How much food do they need?

A few weeks ago, I speculated that no one knows how much food the North Koreans really need, even the DPRK government.

On one side of the debate, the UN World Food Propgram claims that North Korea has a 1.67 million ton grain shortfall leaving 6.5 million individuals at risk.  These are North Korea’s numbers and the WFP/FAO is required to accept them.

On the other side of the debate, Marcus Noland and Stephan Haggard argue the DPRK’s grain shortage is closer to 100,000 metric tons.  The discrepancy arises because the UN’s estimate is based on individuals needing 460 grams of grain per day to sustain life, but in reality, grains are supplemented by potatoes and other vegetables, lowering the amount of aid needed to sustain the population.  Their calculations are explained here.

South Korea’s National Intelligence Service and Ministry of Unification buttress the Noland/Haggard assertion that things are not as bad as the UN numbers suggest (Daily NK). 

In an effort to document the state of affairs via field research, the UN WFP is conducting a survey across 50 counties in the DPRK.  According to the BBC:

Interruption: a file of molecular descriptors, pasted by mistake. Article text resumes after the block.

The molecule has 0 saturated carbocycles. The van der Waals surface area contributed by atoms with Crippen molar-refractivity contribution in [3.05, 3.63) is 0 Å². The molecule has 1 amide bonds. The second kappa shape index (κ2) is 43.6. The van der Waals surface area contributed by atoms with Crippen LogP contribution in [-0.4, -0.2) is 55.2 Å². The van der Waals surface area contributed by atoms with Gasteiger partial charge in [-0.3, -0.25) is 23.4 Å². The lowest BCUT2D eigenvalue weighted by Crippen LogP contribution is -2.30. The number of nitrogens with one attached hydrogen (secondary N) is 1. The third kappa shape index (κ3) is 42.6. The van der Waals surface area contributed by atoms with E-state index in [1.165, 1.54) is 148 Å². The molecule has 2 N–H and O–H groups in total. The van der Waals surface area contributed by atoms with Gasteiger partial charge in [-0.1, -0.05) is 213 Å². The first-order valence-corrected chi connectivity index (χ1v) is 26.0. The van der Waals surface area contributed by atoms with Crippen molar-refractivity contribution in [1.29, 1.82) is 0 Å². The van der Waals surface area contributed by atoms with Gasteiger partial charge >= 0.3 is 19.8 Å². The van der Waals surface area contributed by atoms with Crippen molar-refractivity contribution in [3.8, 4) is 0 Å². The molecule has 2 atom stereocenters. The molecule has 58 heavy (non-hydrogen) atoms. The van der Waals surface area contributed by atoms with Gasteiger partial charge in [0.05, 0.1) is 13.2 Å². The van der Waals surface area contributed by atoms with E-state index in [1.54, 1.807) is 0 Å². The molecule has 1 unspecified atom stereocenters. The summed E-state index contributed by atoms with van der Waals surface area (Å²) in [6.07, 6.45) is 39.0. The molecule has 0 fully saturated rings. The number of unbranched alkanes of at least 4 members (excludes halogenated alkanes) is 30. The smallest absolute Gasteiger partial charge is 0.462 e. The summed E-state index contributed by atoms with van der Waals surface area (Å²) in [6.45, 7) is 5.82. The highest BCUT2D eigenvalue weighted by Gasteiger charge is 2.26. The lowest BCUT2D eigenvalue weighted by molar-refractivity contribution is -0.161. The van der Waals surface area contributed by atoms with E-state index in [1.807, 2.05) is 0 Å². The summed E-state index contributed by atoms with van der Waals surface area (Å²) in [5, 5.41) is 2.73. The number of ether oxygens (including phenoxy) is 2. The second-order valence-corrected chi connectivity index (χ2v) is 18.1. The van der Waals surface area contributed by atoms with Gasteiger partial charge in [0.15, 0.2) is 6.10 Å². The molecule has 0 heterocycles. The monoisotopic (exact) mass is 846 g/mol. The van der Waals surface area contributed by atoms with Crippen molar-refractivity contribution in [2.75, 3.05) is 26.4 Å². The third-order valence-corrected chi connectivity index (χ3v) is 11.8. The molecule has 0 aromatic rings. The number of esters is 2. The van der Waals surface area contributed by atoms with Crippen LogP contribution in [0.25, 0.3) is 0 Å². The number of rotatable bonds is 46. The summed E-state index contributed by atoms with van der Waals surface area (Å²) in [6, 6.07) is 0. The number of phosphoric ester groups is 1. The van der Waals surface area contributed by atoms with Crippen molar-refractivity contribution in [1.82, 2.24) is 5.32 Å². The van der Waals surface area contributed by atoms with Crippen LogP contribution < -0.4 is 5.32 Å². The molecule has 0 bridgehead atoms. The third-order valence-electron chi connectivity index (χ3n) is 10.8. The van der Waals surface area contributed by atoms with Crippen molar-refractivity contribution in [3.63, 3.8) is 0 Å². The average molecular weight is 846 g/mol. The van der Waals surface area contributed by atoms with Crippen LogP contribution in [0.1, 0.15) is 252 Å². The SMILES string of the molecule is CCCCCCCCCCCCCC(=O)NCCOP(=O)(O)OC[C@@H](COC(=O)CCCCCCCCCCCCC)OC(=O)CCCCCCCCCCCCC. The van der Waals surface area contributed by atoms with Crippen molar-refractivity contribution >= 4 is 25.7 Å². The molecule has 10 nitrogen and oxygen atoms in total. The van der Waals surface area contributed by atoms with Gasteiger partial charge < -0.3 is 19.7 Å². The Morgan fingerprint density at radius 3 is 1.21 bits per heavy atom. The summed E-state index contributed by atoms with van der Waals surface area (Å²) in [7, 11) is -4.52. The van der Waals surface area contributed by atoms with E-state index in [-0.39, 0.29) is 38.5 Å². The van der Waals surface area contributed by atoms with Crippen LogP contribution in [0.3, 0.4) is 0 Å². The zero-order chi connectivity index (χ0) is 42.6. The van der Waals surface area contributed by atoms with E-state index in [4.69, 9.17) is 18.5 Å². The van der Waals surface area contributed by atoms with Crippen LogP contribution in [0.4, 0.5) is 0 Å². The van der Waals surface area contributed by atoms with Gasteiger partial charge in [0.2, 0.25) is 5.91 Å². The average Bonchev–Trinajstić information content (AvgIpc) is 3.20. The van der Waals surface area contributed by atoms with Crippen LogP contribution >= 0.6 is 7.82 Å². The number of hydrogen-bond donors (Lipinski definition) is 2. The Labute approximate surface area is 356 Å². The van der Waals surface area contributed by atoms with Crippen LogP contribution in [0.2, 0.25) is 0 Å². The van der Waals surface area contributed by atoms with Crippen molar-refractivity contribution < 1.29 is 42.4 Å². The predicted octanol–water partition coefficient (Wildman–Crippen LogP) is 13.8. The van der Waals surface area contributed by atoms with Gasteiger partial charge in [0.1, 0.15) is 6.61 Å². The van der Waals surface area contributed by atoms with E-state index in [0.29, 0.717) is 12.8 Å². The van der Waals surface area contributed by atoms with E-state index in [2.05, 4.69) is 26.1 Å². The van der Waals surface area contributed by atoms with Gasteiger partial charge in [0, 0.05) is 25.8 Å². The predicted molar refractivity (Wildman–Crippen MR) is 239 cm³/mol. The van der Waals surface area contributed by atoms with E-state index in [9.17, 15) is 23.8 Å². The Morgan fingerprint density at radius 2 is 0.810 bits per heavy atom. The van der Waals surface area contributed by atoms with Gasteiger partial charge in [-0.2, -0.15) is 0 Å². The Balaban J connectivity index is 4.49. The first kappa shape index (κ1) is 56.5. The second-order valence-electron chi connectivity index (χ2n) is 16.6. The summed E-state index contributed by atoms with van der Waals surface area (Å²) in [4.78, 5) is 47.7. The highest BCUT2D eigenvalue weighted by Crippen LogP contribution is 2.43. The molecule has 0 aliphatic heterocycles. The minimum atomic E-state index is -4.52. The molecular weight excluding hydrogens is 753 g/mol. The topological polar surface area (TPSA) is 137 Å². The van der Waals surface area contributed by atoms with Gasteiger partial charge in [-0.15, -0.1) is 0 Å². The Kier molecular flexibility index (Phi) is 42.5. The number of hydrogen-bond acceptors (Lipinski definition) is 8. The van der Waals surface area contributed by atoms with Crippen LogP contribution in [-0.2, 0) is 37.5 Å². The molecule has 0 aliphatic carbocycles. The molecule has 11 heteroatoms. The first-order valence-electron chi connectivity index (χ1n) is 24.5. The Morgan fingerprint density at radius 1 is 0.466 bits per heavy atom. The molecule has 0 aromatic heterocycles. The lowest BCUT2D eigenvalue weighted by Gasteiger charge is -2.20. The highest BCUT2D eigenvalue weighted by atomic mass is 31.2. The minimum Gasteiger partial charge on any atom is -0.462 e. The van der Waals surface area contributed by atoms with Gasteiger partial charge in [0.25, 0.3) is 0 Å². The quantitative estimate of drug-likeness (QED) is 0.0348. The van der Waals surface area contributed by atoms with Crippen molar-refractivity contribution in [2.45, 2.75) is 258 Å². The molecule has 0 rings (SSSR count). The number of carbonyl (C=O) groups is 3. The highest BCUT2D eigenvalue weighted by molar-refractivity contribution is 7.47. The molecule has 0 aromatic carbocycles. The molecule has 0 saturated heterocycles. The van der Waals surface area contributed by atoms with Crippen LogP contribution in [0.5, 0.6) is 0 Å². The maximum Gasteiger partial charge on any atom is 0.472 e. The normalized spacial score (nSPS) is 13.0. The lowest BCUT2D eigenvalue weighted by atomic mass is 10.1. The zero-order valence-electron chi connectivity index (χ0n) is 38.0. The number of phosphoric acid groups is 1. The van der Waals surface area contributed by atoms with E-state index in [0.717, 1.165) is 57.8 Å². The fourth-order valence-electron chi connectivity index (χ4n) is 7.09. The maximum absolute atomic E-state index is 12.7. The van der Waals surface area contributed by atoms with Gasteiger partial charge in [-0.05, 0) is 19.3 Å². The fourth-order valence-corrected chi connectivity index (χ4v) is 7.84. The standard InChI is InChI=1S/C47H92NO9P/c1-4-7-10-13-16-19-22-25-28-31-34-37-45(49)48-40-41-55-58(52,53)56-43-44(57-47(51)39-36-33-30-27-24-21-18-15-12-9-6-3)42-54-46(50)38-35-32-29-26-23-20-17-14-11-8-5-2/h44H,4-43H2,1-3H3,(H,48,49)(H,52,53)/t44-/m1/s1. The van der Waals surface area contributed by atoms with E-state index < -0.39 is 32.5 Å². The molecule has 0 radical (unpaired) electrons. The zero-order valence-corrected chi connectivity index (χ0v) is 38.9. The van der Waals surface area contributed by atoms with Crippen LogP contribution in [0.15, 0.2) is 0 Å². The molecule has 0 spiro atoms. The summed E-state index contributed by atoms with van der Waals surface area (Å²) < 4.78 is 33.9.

Staff from the UN World Food Programme have been given rare access to North Korea’s countryside to assess the seriousness of food shortages there.

The audit, being carried out across more than 50 counties, comes at a critical time.

Some recent reports suggest that the country may be on the brink of famine.

North Korea is estimated to have a shortfall of 1.6 million tonnes of grain because of last year’s flood-affected harvest.

But a true picture of the scale of the crisis is very difficult to determine.

Twelve WFP staff and eight US aid agency workers are now fanning out through North Korea, albeit with government minders, visiting hospitals, schools and individual households.

Their work is expected to take two weeks, by which time the world should have a much clearer understanding of the true nature of North Korea’s food crisis.

Here is the World Food Program’s North Korea Page.  I have not found anything on the survey team, methodology, or operations.  I will post something here if I do.

Read the full artilces here:
Balance of Principle and Flexibility Are Needed When Providing Food Assistance to North Korea
Daily NK
Choi Choel Hee

Asia’s Other Crisis
Stephan Haggard and Marcus Noland

UN assesses N Korea food supply
John Sudworth


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